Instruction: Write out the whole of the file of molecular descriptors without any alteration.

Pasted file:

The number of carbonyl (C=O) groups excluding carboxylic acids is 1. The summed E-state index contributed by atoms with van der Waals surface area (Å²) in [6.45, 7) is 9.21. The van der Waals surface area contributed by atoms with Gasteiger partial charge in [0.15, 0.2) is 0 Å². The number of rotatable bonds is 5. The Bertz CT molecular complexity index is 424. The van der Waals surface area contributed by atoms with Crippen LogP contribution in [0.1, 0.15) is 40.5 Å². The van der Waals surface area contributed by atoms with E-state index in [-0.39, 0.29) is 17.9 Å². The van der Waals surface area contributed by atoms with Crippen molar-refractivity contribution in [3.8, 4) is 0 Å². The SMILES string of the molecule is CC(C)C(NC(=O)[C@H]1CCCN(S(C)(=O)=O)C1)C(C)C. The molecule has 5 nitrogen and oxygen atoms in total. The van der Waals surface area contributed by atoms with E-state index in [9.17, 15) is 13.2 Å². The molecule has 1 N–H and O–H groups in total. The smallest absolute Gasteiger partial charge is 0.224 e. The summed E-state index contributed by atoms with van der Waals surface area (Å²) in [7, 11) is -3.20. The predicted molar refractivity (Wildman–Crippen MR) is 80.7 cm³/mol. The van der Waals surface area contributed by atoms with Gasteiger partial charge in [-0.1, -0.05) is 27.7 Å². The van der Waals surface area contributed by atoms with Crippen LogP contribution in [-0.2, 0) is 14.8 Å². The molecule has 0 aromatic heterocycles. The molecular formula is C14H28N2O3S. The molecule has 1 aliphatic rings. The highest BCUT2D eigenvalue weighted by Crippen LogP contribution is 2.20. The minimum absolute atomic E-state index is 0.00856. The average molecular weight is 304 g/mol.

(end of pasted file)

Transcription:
The number of carbonyl (C=O) groups excluding carboxylic acids is 1. The summed E-state index contributed by atoms with van der Waals surface area (Å²) in [6.45, 7) is 9.21. The van der Waals surface area contributed by atoms with Gasteiger partial charge in [0.15, 0.2) is 0 Å². The number of rotatable bonds is 5. The Bertz CT molecular complexity index is 424. The van der Waals surface area contributed by atoms with Crippen LogP contribution in [0.1, 0.15) is 40.5 Å². The van der Waals surface area contributed by atoms with E-state index in [-0.39, 0.29) is 17.9 Å². The van der Waals surface area contributed by atoms with Crippen molar-refractivity contribution in [3.8, 4) is 0 Å². The SMILES string of the molecule is CC(C)C(NC(=O)[C@H]1CCCN(S(C)(=O)=O)C1)C(C)C. The molecule has 5 nitrogen and oxygen atoms in total. The van der Waals surface area contributed by atoms with E-state index in [9.17, 15) is 13.2 Å². The molecule has 1 N–H and O–H groups in total. The smallest absolute Gasteiger partial charge is 0.224 e. The summed E-state index contributed by atoms with van der Waals surface area (Å²) in [7, 11) is -3.20. The predicted molar refractivity (Wildman–Crippen MR) is 80.7 cm³/mol. The van der Waals surface area contributed by atoms with Gasteiger partial charge in [-0.1, -0.05) is 27.7 Å². The van der Waals surface area contributed by atoms with Crippen LogP contribution in [-0.2, 0) is 14.8 Å². The molecule has 0 aromatic heterocycles. The molecular formula is C14H28N2O3S. The molecule has 1 aliphatic rings. The highest BCUT2D eigenvalue weighted by Crippen LogP contribution is 2.20. The minimum absolute atomic E-state index is 0.00856. The average molecular weight is 304 g/mol.